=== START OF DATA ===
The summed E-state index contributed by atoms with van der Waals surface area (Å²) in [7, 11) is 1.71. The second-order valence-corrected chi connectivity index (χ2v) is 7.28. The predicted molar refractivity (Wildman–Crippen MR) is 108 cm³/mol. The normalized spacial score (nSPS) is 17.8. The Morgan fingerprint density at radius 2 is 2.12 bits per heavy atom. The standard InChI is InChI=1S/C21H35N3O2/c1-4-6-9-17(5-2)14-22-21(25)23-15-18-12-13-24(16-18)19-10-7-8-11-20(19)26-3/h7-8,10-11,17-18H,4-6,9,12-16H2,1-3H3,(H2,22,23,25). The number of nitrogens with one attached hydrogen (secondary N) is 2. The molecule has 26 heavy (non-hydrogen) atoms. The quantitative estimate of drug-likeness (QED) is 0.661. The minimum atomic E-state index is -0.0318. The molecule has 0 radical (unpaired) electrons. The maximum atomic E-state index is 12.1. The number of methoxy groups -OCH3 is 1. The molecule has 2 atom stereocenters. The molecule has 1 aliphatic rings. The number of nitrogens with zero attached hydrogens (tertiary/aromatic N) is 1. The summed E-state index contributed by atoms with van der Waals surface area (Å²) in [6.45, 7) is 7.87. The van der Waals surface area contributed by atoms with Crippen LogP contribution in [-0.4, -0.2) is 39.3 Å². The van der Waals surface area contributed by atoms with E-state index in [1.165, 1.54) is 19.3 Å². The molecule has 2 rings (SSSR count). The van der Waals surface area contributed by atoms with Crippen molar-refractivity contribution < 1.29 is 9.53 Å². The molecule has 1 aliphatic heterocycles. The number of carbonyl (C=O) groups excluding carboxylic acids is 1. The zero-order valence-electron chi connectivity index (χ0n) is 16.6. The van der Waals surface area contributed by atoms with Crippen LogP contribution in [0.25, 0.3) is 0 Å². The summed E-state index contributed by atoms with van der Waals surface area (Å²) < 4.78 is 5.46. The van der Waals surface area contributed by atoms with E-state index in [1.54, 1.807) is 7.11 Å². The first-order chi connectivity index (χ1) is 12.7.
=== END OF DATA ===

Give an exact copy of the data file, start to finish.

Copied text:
The summed E-state index contributed by atoms with van der Waals surface area (Å²) in [7, 11) is 1.71. The second-order valence-corrected chi connectivity index (χ2v) is 7.28. The predicted molar refractivity (Wildman–Crippen MR) is 108 cm³/mol. The normalized spacial score (nSPS) is 17.8. The Morgan fingerprint density at radius 2 is 2.12 bits per heavy atom. The standard InChI is InChI=1S/C21H35N3O2/c1-4-6-9-17(5-2)14-22-21(25)23-15-18-12-13-24(16-18)19-10-7-8-11-20(19)26-3/h7-8,10-11,17-18H,4-6,9,12-16H2,1-3H3,(H2,22,23,25). The number of nitrogens with one attached hydrogen (secondary N) is 2. The molecule has 26 heavy (non-hydrogen) atoms. The quantitative estimate of drug-likeness (QED) is 0.661. The minimum atomic E-state index is -0.0318. The molecule has 0 radical (unpaired) electrons. The maximum atomic E-state index is 12.1. The number of methoxy groups -OCH3 is 1. The molecule has 2 atom stereocenters. The molecule has 1 aliphatic rings. The number of nitrogens with zero attached hydrogens (tertiary/aromatic N) is 1. The summed E-state index contributed by atoms with van der Waals surface area (Å²) in [6.45, 7) is 7.87. The van der Waals surface area contributed by atoms with Crippen LogP contribution in [-0.4, -0.2) is 39.3 Å². The van der Waals surface area contributed by atoms with E-state index in [1.165, 1.54) is 19.3 Å². The molecule has 2 rings (SSSR count). The van der Waals surface area contributed by atoms with Crippen molar-refractivity contribution < 1.29 is 9.53 Å². The molecule has 1 aliphatic heterocycles. The number of carbonyl (C=O) groups excluding carboxylic acids is 1. The zero-order valence-electron chi connectivity index (χ0n) is 16.6. The van der Waals surface area contributed by atoms with Crippen LogP contribution in [0.25, 0.3) is 0 Å². The summed E-state index contributed by atoms with van der Waals surface area (Å²) < 4.78 is 5.46. The van der Waals surface area contributed by atoms with E-state index in [1.54, 1.807) is 7.11 Å². The first-order chi connectivity index (χ1) is 12.7.